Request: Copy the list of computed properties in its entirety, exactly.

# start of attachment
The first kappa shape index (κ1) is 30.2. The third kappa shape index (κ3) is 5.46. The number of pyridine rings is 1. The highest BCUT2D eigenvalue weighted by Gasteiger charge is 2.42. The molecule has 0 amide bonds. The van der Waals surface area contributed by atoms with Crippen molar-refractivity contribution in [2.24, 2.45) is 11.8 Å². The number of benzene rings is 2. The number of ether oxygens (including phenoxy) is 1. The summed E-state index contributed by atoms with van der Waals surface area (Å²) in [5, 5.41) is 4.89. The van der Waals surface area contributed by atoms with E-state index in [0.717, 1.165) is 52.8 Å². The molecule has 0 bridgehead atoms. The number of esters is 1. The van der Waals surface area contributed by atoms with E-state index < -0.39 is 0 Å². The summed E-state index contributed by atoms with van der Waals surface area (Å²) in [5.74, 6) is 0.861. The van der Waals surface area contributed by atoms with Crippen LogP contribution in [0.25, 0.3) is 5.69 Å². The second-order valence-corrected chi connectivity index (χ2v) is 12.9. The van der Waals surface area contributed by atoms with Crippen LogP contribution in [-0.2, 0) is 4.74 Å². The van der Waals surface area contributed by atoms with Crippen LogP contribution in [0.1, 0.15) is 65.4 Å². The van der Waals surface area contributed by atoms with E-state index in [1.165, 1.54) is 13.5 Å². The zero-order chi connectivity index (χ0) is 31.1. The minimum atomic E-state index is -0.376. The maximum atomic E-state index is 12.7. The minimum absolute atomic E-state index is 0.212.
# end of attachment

The first kappa shape index (κ1) is 30.2. The third kappa shape index (κ3) is 5.46. The number of pyridine rings is 1. The highest BCUT2D eigenvalue weighted by Gasteiger charge is 2.42. The molecule has 0 amide bonds. The van der Waals surface area contributed by atoms with Crippen molar-refractivity contribution in [2.24, 2.45) is 11.8 Å². The number of benzene rings is 2. The number of ether oxygens (including phenoxy) is 1. The summed E-state index contributed by atoms with van der Waals surface area (Å²) in [5, 5.41) is 4.89. The van der Waals surface area contributed by atoms with E-state index in [0.717, 1.165) is 52.8 Å². The molecule has 0 bridgehead atoms. The number of esters is 1. The van der Waals surface area contributed by atoms with E-state index < -0.39 is 0 Å². The summed E-state index contributed by atoms with van der Waals surface area (Å²) in [5.74, 6) is 0.861. The van der Waals surface area contributed by atoms with Crippen LogP contribution in [0.25, 0.3) is 5.69 Å². The second-order valence-corrected chi connectivity index (χ2v) is 12.9. The van der Waals surface area contributed by atoms with Crippen LogP contribution in [-0.2, 0) is 4.74 Å². The van der Waals surface area contributed by atoms with Crippen LogP contribution in [0.1, 0.15) is 65.4 Å². The van der Waals surface area contributed by atoms with E-state index in [1.165, 1.54) is 13.5 Å². The zero-order chi connectivity index (χ0) is 31.1. The minimum atomic E-state index is -0.376. The maximum atomic E-state index is 12.7. The minimum absolute atomic E-state index is 0.212.